Press in line of fire as Russian authorities tighten post-Navalny crackdown

Fedor Khudokormov was filming the Moscow protest postscript to Tuesday’s jailing of Kremlin critic Alexei Navalny when a riot-police officer turned away from beating a young demonstrator in order to push the reporter away.

Mr Khudokormov, who was wearing a fluorescent yellow press jacket, shouted that he was a journalist and showed his credentials. But the officer leaped forwards, and with one, then two strikes of the truncheon to Khudokormov’s head, sent him falling to the icy ground.

The 19-year-old reporter was eventually transported to the city’s main emergency hospital, where he spent several hours nauseous and vomiting. He intends to press charges against the police, he tells The Independent. But given Russia’s on-demand legal system – obvious from Tuesday’s sentencing of Mr Navalny – he was not confident of success.

“I don’t want to entertain any hope,” he said. “A woman was kicked in the stomach in St Petersburg ten days ago, and still no criminal case has been opened.”

Mr Khudokormov’s tale was one of many in a night of shocking ultraviolence in Moscow, where riot police scuttled around the city centre’s fancy streets in search of panicked, and mostly young, prey. But the attack on a clearly distinguished reporter suggested authorities were increasingly viewing the press as fair targets in their clampdown.

That conclusion is supported by evidence from the courtroom.

On Wednesday, a Moscow court jailed the bothersome editor of Mediazona, a muckraking resource that specialises in reporting on the repressive elements of Russia’s justice system. Sergei Smirnov was handed a 25-day administrative sentence for retweeting a joke that contained the date of a protest in support of Mr Navalny.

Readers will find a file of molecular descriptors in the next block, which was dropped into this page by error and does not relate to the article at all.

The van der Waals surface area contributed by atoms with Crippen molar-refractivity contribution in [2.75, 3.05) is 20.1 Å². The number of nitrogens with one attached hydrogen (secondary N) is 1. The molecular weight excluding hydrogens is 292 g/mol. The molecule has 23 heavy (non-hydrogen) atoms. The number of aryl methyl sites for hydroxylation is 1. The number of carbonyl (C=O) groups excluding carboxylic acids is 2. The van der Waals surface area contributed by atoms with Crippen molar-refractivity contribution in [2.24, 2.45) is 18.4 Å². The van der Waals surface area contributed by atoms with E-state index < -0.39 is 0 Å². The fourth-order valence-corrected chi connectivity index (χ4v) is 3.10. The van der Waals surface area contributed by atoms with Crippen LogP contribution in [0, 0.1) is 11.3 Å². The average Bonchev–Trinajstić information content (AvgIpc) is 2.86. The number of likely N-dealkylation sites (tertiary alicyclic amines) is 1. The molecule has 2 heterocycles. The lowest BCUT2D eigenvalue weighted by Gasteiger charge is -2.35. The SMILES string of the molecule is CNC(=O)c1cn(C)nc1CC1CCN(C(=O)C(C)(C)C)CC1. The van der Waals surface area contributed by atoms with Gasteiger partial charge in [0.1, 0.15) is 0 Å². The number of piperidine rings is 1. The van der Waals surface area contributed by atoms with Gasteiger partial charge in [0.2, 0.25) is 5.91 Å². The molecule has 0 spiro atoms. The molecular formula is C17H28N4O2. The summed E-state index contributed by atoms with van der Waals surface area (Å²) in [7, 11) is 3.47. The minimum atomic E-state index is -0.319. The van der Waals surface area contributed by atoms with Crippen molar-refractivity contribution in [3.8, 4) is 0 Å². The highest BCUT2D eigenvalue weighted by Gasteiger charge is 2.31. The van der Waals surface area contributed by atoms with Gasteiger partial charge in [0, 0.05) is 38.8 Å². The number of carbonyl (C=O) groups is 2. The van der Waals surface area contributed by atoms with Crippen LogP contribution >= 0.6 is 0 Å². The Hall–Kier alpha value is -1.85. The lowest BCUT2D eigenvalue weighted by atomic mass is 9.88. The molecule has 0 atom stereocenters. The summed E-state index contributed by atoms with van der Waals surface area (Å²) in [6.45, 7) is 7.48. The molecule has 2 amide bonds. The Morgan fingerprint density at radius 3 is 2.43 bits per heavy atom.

The sentence followed a long campaign of harassment of the journalist – including raids at his home and the home of his mother – and of his colleagues.

Almost immediately afterwards, news feeds reported the jailing of another liberal journalist, Nikita Girin, who had been detained at an unsanctioned rally. He was handed a 14-day sentence in a hearing that lasted 10 minutes.

Authorities declared an interest in new targets too. On Wednesday morning, Roman Badanin, the influential editor of Proekt, another investigative outlet, reported that police had turned up at his former address.

It was not clear what the police officer wanted, but it is likely he believed the journalist to still be living at the address. Delivering official warnings is the usual first step before formal court processes begin.

Even with jails filling up in Russia’s main cities, the Kremlin has shown no intention of letting up on an increasingly hardline policy towards its critics.

In comments to journalists on Wednesday morning, spokesperson Dmitry Peskov defended police actions – even in the face of clear evidence of unprovoked attacks.

The “harsh police actions” were justified because the protests were unauthorised, he said.

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